There are DOS commands that will erase your HD so be careful
You may want to start with simple commands that can do no harm.
"DIR" (without the quotes, of course) typed at a command prompt, for instance, will display a directory listing for whatever drive and folder you happen to be in at the time. Or you can follow the DIR command with a path statement to give you the listing for another directory anywhere in the computer. Example:
DIR C:\Windows\Drivers\etc /a /w /p
This would give you a directory of the folder in the path statement, showing all
files and displaying them in a wide
format, one page at a time.
If the listing scrolls off the screen, you can use the "DIR /P" to display just one page at a time, or "DIR /w" to display just the file names in a WIDE format. The /x is called a switch. Switches can be added in multiples to attain the desired effect. For instance:
"DIR /a /w /p" will present a directory, listing ALL files, in WIDE format, ONE PAGE at a time. This might be required when looking at, for instance, the C:\windows directory.
* It's mandatory that the command be followed by a space and that a space be placed between switches.
Bring up the "Command Prompt" in XP and give these examples a try.
Most DOS commands will have a set of switches that will alter the way the command works. At a dos prompt type the name of the command followed by a space (always) and /?
That will display a list of all the switches that the command recognizes.
Try that with the directory command, like this:
The display should read like this:
Displays a list of files and subdirectories in a directory.
DIR [drive:][path][filename] [/A[[:]attributes]] [/B] [/C] [/D] [/L] [/N]
[/O[[:]sortorder]] [/P] [/Q] [/S] [/T[[:]timefield]] [/W] [/X] [/4]
Specifies drive, directory, and/or files to list.
/A Displays files with specified attributes.
attributes D Directories R Read-only files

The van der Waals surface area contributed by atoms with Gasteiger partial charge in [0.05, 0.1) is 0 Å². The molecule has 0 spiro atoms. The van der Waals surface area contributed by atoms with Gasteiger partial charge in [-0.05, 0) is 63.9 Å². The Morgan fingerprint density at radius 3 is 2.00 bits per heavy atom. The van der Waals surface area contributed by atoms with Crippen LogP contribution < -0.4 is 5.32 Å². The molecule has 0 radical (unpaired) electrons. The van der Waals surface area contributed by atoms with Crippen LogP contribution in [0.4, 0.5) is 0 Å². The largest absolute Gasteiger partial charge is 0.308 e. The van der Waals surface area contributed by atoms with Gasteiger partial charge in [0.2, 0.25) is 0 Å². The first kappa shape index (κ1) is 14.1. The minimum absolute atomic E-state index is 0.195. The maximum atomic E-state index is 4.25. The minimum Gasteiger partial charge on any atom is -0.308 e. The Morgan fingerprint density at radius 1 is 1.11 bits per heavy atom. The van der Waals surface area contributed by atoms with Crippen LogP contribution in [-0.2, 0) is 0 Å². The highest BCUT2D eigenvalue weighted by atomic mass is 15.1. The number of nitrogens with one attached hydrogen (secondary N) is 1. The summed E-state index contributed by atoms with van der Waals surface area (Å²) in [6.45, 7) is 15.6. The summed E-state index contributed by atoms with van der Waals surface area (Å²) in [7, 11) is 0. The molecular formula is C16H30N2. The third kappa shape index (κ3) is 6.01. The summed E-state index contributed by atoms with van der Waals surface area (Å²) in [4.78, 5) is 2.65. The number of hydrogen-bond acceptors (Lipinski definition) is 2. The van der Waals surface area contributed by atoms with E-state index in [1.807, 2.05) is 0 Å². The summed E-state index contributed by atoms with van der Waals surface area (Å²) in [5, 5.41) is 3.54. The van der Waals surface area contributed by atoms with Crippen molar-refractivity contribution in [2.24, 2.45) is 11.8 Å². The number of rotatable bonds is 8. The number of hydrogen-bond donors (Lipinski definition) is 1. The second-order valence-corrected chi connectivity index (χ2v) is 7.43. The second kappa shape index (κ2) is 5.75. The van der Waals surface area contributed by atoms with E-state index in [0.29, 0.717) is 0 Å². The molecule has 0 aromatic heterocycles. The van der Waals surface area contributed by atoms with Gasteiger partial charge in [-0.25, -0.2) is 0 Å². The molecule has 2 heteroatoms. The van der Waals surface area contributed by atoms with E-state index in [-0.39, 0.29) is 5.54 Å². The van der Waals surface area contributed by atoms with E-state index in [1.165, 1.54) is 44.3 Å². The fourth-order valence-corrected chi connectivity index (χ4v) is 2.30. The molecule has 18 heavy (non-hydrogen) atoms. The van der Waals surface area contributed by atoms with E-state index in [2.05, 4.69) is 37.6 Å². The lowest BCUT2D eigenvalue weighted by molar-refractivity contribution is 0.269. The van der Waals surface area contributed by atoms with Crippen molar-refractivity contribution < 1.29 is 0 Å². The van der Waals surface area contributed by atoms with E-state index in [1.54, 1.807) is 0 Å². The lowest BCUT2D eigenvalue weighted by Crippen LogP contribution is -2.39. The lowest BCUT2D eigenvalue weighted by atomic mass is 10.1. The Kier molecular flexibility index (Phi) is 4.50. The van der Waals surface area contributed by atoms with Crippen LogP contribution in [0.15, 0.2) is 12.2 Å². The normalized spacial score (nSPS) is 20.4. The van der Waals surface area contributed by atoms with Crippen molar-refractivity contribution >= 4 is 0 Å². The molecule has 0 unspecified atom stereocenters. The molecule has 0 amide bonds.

H Hidden files A Files ready for archiving
S System files - Prefix meaning not
/B Uses bare format (no heading information or summary).
/C Display the thousand separator in file sizes. This is the
default. Use /-C to disable display of separator.
/D Same as wide but files are list sorted by column.
/L Uses lowercase.
/N New long list format where filenames are on the far right.
/O List by files in sorted order.
sortorder N By name (alphabetic) S By size (smallest first)
E By extension (alphabetic) D By date/time (oldest first)
G Group directories first - Prefix to reverse order
/P Pauses after each screenful of information.
/Q Display the owner of the file.
/S Displays files in specified directory and all subdirectories.
/T Controls which time field displayed or used for sorting
timefield C Creation
A Last Access
W Last Written
/W Uses wide list format.
/X This displays the short names generated for non-8dot3 file
names. The format is that of /N with the short name inserted
before the long name. If no short name is present, blanks are
displayed in its place.
/4 Displays four-digit years
Switches may be preset in the DIRCMD environment variable. Override
preset switches by prefixing any switch with - (hyphen)--for example, /-W.
As you can see, the Directory command has many options. Having this kind of info printed out and placed in a reference folder is very helpful as hardly anyone can remember so many switches.
Many new switches have been added to some of the dos commands since I first learned it in the DOS 2.0 days.
There are also internal commands like DIR, COPY, TYPE and DEL, that are a part of Command.com, , , while other commands like FDISK, Format, XCOPY, Deltree, are all external commands and live as stand-alone programs in your command folder.
In Windows XP, that is the C:\windows\system32
((The command Deltree.exe
was dropped from the command list in Windows XP, but, since it's an external command, it still runs if added to XP's command directory ))
I find it a most helpful and useful command, but it can also be the most devastating command ever put in DOS.
Deltree /y C:
can and will erase your entire C: drive, without ever saying a word about it or giving you any warning.
That's probably why M$, in their infinite wisdom, stopped including it with Windows. It was still available in Windows ME.
Well, enough for one day!
(By back's killing me and sitting here isn't helping any.)
Maybe some more yard work will help. BYE NOW !
Y'all have a great weekend now, Y'hear?